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Training, hours building and first job prospects in America

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Training, hours building and first job prospects in America

Old 3rd Aug 2014, 09:49
  #981 (permalink)  
 
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Thanks to the mod for moving my message into oblivion and killing the discussion ..


This is an old thread which is only remotely relevant to my question. I am neither interested in initial training nor in job prospects in the US !
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Old 5th Aug 2014, 06:44
  #982 (permalink)  
 
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Jymil you could try Cloud 9 and Ocean Helicopters at North Palm Beach FL.
Haven't flown with them but did visit them both last year.
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Old 8th Sep 2014, 19:43
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I am a US pilot with 1200 hours, nearly all Robinson time, looking for Turbine transition work. Have checked in with Papillon, Sundance, PHI, RLC, and Temsco.

Anybody know of other US options for Turbine Jobs with 0 Turbine experience?

Thanks!
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Old 9th Sep 2014, 02:56
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Sundance

Sundance sounds a good chance
Try some GOM companies RLC comes to mind...
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Old 25th Sep 2015, 09:57
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which school would you prefer?

Hey all,

if you would start zero to cpl training as international student, which school of the big 3 (Mauna Loa, Hillsborro, Bristow) would you choose and why?

My favourite would be since now Mauna Loa, because of the 12/14 climatic zones combined with sunny weather over the year for gaining fast experience in short time, but I heard the living costs are pretty expensive there and 1000USD is too less for monthly living cost calculation.

Please tell me, what was your experience at MLH, or the other 2?

BR, Rusty
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Old 1st Oct 2015, 02:39
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Excellent advertising rates available by clicking on the Advertise button on the top of the page

Splot
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Old 6th Oct 2015, 17:25
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consider arizona

There are several training schools in Arizona that are good. The cost of living in Arizona is very competitive, especially compared to Hawaii. The weather is hard to beat, even compared to Hawaii as far a clear skies the vast majority of the year. I recommend Prescott, AZ as the temps stay very livable all year round as opposed to Phoenix.
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Old 16th Oct 2015, 05:26
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Atlantic Helicopters Fort Pierce

If anybody needs first hand info on Atlantic Helicopters in Fort Pierce, Florida, let me know. They are EASA & FAA approved. I've just finished some training and hour building with them and can highly recommend them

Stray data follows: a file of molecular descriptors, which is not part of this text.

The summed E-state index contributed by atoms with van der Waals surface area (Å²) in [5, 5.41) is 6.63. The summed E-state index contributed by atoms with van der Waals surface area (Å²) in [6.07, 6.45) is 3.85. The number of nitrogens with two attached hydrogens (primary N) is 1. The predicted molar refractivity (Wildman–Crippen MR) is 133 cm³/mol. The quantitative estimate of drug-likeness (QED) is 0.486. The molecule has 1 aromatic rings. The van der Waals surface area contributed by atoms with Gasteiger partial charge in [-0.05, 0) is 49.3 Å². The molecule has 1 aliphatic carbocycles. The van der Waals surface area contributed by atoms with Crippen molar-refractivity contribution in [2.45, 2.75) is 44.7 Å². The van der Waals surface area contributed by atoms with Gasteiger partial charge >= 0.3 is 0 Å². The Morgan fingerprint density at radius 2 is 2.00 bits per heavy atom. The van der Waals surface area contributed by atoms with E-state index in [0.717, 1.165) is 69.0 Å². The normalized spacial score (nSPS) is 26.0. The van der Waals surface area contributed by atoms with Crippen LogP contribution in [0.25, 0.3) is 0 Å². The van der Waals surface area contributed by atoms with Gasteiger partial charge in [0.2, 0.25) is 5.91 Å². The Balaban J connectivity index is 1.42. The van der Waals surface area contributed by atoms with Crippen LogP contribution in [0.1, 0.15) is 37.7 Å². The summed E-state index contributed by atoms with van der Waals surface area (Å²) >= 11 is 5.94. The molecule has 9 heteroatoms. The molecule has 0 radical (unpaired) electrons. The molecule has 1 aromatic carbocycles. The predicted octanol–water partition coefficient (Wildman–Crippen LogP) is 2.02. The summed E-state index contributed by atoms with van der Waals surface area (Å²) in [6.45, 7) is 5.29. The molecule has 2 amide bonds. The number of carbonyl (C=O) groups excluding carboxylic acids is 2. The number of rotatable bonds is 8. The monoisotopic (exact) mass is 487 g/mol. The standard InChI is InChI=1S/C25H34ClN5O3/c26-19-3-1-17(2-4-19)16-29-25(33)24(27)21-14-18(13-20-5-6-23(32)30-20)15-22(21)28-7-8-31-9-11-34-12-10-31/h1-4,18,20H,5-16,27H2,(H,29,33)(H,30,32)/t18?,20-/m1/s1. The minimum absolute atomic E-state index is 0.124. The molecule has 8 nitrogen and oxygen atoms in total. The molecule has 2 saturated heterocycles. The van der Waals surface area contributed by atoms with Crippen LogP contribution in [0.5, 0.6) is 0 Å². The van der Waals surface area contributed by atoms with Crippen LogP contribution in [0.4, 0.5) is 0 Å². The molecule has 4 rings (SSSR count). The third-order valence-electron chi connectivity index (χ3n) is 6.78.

Ciao
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Old 16th Oct 2015, 08:36
  #989 (permalink)  
 
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yes please, Muermel,


I was looking for that:
what program did you follow, EASA?
what was your experience before?
could you finish you goal promptly?
flying condition in fort pierce?
the instructors quality at Atlantic helicopter?
aircraft ok? what type? others...


Thanks
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Old 17th Oct 2015, 17:52
  #990 (permalink)  
 
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Hi Agile

I converted my FAA-CPLH to EASA-CPLH, quite a bit of work to do. Not really a conversion (no credit given in regards to the 14 exams at least). Finished my 14 exams in 3 sittings from May to Juli this year, the theory took 9 months, while I worked a full time job, so don't forget the 14 exams. It's not rocket science but it's A LOT of stuff to study and remember.

I hold a FAA-CPLH, CFI, CFII & IR with experience on the Schweizer 300, R22 & R44 but I didn't fly that much for some time so it took me a couple of hours to get comfortable again.

I finished everything I wanted to get done (build 65 hours EASA-PIC, fly 20 hours dual for EASA-CPLH, EASA-CPLH checkride in R44 and also R22 type rating) within 6 weeks. It was quite busy the last 2 weeks but if you have a plan and a timeframe and don't spend every 2nd day at the beach or pool you can get things done. I flew nearly every day, sometimes during the day and that same evening to get some night hours as well.
You have to have the plan before you go there and you have to take action, don't expect people to motivate you when you arrive.

Martin Sims, the owner, will do everything he can to get you up to speed and to accomodate you as best as possible but the student wants the licence and has to have the plan and timeframe set and his focus on the goal to get things done. If you want to party, go to the beach or chase the girls, that's fine but than of course things will take a lot longer to get done.